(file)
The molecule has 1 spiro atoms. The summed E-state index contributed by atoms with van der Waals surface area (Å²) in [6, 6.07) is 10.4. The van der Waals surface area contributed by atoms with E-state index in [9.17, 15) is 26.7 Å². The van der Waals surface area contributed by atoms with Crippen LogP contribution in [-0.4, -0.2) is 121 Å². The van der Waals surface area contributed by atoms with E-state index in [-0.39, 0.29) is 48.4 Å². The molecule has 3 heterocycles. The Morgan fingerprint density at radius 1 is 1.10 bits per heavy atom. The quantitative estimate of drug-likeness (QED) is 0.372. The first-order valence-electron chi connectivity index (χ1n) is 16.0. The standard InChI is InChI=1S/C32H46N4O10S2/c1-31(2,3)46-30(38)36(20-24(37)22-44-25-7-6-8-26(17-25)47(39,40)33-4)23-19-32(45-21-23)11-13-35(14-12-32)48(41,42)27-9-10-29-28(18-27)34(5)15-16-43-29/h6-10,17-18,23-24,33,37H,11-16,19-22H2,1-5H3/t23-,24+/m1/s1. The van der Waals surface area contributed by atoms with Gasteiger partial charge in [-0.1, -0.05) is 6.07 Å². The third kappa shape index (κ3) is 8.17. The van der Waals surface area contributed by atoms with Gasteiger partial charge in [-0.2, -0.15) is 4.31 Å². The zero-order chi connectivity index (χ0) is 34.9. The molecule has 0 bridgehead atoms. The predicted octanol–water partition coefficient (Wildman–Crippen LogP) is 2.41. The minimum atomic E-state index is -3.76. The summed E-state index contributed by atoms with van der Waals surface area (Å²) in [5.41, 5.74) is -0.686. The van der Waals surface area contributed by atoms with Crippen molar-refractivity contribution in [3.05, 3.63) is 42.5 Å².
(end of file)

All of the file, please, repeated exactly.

The molecule has 1 spiro atoms. The summed E-state index contributed by atoms with van der Waals surface area (Å²) in [6, 6.07) is 10.4. The van der Waals surface area contributed by atoms with E-state index in [9.17, 15) is 26.7 Å². The van der Waals surface area contributed by atoms with Crippen LogP contribution in [-0.4, -0.2) is 121 Å². The van der Waals surface area contributed by atoms with E-state index in [-0.39, 0.29) is 48.4 Å². The molecule has 3 heterocycles. The Morgan fingerprint density at radius 1 is 1.10 bits per heavy atom. The quantitative estimate of drug-likeness (QED) is 0.372. The first-order valence-electron chi connectivity index (χ1n) is 16.0. The standard InChI is InChI=1S/C32H46N4O10S2/c1-31(2,3)46-30(38)36(20-24(37)22-44-25-7-6-8-26(17-25)47(39,40)33-4)23-19-32(45-21-23)11-13-35(14-12-32)48(41,42)27-9-10-29-28(18-27)34(5)15-16-43-29/h6-10,17-18,23-24,33,37H,11-16,19-22H2,1-5H3/t23-,24+/m1/s1. The van der Waals surface area contributed by atoms with Gasteiger partial charge in [-0.1, -0.05) is 6.07 Å². The third kappa shape index (κ3) is 8.17. The van der Waals surface area contributed by atoms with Gasteiger partial charge in [-0.2, -0.15) is 4.31 Å². The zero-order chi connectivity index (χ0) is 34.9. The molecule has 0 bridgehead atoms. The predicted octanol–water partition coefficient (Wildman–Crippen LogP) is 2.41. The minimum atomic E-state index is -3.76. The summed E-state index contributed by atoms with van der Waals surface area (Å²) in [5.41, 5.74) is -0.686. The van der Waals surface area contributed by atoms with Crippen molar-refractivity contribution in [3.05, 3.63) is 42.5 Å².